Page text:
The first big dividing lines of the Labour leadership contest opened up on Thursday when Yvette Cooper, the shadow home secretary, refused to accept that Labour had spent too much prior to the 2007 banking crisis, making the economy more vulnerable when the crash came.
Other candidates have given a different view. Speaking on BBC Newsnight, the shadow health minister, Liz Kendall, accepted that there had been overspending, while Chuka Umunna, the shadow business secretary, has been more ambiguous.
All sides in the party debate are willing to say that Labour did not regulate the City sufficiently prior to the crash and, in common with the current permanent secretary to the Treasury, Sir Nicholas Macpherson, would say the crash itself was a banking crisis pure and simple. But there is a debate about whether Labour could have run big enough surpluses to make the situation better when the crisis came.
There is a widespread public view that the party mismanaged the economy when last in government, and the political debate for Labour is whether to continue to defend the Treasury record during the era of Gordon Brown’s chancellorship, or instead admit error and move on.
Asked on BBC Radio 4 whether Labour was overspending before the crash, Cooper said: “I think there were things that we were spending wrongly on, there were issues that we would have been spending money, too much money on – for example there were things that went wrong with the NHS computer system, with all sorts of things like that – but the deficit at the time was 0.6%, the current deficit, and all the political parties at the time were all supporting the spending plans.”
Cooper defended the high level of public spending by 2010, saying: “You had banks crashing. Not just in America, but all over the world. We were at risk of going off a cliff. Not being able to get our money out of the hole, but also losing our savings, all of us losing our pensions, the money that we might have saved for a deposit. In those circumstances, was it right for governments to work together to support the economy ... and to support the businesses? … This was the right thing to do.”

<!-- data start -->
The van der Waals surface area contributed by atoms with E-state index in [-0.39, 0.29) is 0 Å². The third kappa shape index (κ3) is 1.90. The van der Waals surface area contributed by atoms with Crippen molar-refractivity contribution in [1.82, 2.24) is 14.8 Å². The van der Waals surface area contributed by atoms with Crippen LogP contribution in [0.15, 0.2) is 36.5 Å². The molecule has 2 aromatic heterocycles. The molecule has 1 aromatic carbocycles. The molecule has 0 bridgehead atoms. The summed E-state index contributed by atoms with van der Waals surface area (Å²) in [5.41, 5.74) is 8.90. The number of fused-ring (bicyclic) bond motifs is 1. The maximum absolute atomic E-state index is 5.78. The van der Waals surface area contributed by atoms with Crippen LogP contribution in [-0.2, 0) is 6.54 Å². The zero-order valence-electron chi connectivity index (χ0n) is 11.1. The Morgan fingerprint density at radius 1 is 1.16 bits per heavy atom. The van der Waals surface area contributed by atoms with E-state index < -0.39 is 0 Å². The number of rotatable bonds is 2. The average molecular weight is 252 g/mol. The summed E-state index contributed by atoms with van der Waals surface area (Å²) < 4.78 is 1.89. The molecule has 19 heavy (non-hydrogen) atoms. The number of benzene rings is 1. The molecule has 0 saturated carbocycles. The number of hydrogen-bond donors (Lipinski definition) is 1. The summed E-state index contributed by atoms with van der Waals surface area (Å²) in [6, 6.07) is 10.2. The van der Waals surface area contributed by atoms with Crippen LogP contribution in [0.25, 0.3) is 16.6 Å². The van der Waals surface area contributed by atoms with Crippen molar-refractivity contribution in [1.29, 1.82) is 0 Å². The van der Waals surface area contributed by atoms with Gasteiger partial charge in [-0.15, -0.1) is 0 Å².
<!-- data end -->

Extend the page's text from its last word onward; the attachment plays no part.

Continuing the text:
Umunna, asked about the pre-crash structural deficit, said: “We should not have been running a small and historically unremarkable deficit.”
By contrast, Tony Blair, in his autobiography, argues: “We should also accept that from 2005 onwards Labour was insufficiently vigorous in limiting or eliminating the potential structural deficit. The failure to embrace the Fundamental Savings Review of 2005-06 was, in retrospect, a much bigger error than I ever thought at the time.”
On Newsnight, Kendall said: “We were spending too much before the crash.”
The Office for Budget Responsibility, in its major review in this area, found: “Looking back at the pre-crisis era, it is hard to argue that the tax and spending policies implemented in the early and mid-2000s are in themselves an important cause of the crisis and recession. But there was undoubtedly weaknesses in fiscal management during that period, some apparent at the time and some more with the benefit of hindsight.
“The Labour government increased public spending significantly as a share of GDP in the mid-2000s, arguing this would be paid for by an increase in tax receipts that then did not fully materialise.”
It added that the OECD warned at the time that the UK had entered the crisis with one of the largest structural deficits in the industrial world and this limited subsequent room for manoeuvre.
Greg Hands, the new treasury secretary, seized on Cooper’s remarks, saying: “It is the same old faces peddling the same old ideas.”
This article was written by Patrick Wintour Political editor, for theguardian.com on Thursday 14th May 2015 17.23 Europe/Londonguardian.co.uk © Guardian News and Media Limited 2010